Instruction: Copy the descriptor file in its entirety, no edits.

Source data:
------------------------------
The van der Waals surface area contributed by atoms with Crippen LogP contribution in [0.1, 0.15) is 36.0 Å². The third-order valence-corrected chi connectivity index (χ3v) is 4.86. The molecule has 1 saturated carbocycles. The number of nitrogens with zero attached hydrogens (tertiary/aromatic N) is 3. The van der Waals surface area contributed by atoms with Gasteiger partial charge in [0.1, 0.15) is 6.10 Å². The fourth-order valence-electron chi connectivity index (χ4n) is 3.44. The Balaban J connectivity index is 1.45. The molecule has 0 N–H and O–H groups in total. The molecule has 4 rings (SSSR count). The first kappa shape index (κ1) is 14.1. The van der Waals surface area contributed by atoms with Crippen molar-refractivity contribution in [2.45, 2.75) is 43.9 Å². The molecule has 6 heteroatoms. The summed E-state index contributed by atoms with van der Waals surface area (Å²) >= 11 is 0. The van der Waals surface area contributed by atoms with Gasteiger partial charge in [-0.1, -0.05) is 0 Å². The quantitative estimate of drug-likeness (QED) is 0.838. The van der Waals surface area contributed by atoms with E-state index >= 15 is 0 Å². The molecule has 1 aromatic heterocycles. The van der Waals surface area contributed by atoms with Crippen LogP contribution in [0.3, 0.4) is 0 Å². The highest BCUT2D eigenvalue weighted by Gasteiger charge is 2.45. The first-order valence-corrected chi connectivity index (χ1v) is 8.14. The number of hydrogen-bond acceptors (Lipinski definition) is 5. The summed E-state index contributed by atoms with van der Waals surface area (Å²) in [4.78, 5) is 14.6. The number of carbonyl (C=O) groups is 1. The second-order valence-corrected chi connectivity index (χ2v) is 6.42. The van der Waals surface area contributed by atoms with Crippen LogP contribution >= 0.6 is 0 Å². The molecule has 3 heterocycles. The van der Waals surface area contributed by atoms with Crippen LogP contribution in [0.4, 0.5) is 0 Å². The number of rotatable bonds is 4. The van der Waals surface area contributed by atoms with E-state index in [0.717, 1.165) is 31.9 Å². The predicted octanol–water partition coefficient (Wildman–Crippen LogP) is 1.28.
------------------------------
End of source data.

The van der Waals surface area contributed by atoms with Crippen LogP contribution in [0.1, 0.15) is 36.0 Å². The third-order valence-corrected chi connectivity index (χ3v) is 4.86. The molecule has 1 saturated carbocycles. The number of nitrogens with zero attached hydrogens (tertiary/aromatic N) is 3. The van der Waals surface area contributed by atoms with Gasteiger partial charge in [0.1, 0.15) is 6.10 Å². The fourth-order valence-electron chi connectivity index (χ4n) is 3.44. The Balaban J connectivity index is 1.45. The molecule has 0 N–H and O–H groups in total. The molecule has 4 rings (SSSR count). The first kappa shape index (κ1) is 14.1. The van der Waals surface area contributed by atoms with Crippen molar-refractivity contribution in [2.45, 2.75) is 43.9 Å². The molecule has 6 heteroatoms. The summed E-state index contributed by atoms with van der Waals surface area (Å²) >= 11 is 0. The van der Waals surface area contributed by atoms with Gasteiger partial charge in [-0.1, -0.05) is 0 Å². The quantitative estimate of drug-likeness (QED) is 0.838. The van der Waals surface area contributed by atoms with E-state index >= 15 is 0 Å². The molecule has 1 aromatic heterocycles. The van der Waals surface area contributed by atoms with Crippen LogP contribution in [0.3, 0.4) is 0 Å². The highest BCUT2D eigenvalue weighted by Gasteiger charge is 2.45. The first-order valence-corrected chi connectivity index (χ1v) is 8.14. The number of hydrogen-bond acceptors (Lipinski definition) is 5. The summed E-state index contributed by atoms with van der Waals surface area (Å²) in [4.78, 5) is 14.6. The number of carbonyl (C=O) groups is 1. The second-order valence-corrected chi connectivity index (χ2v) is 6.42. The van der Waals surface area contributed by atoms with Crippen LogP contribution >= 0.6 is 0 Å². The molecule has 3 heterocycles. The van der Waals surface area contributed by atoms with Crippen LogP contribution in [0.4, 0.5) is 0 Å². The number of rotatable bonds is 4. The van der Waals surface area contributed by atoms with E-state index in [0.717, 1.165) is 31.9 Å². The predicted octanol–water partition coefficient (Wildman–Crippen LogP) is 1.28.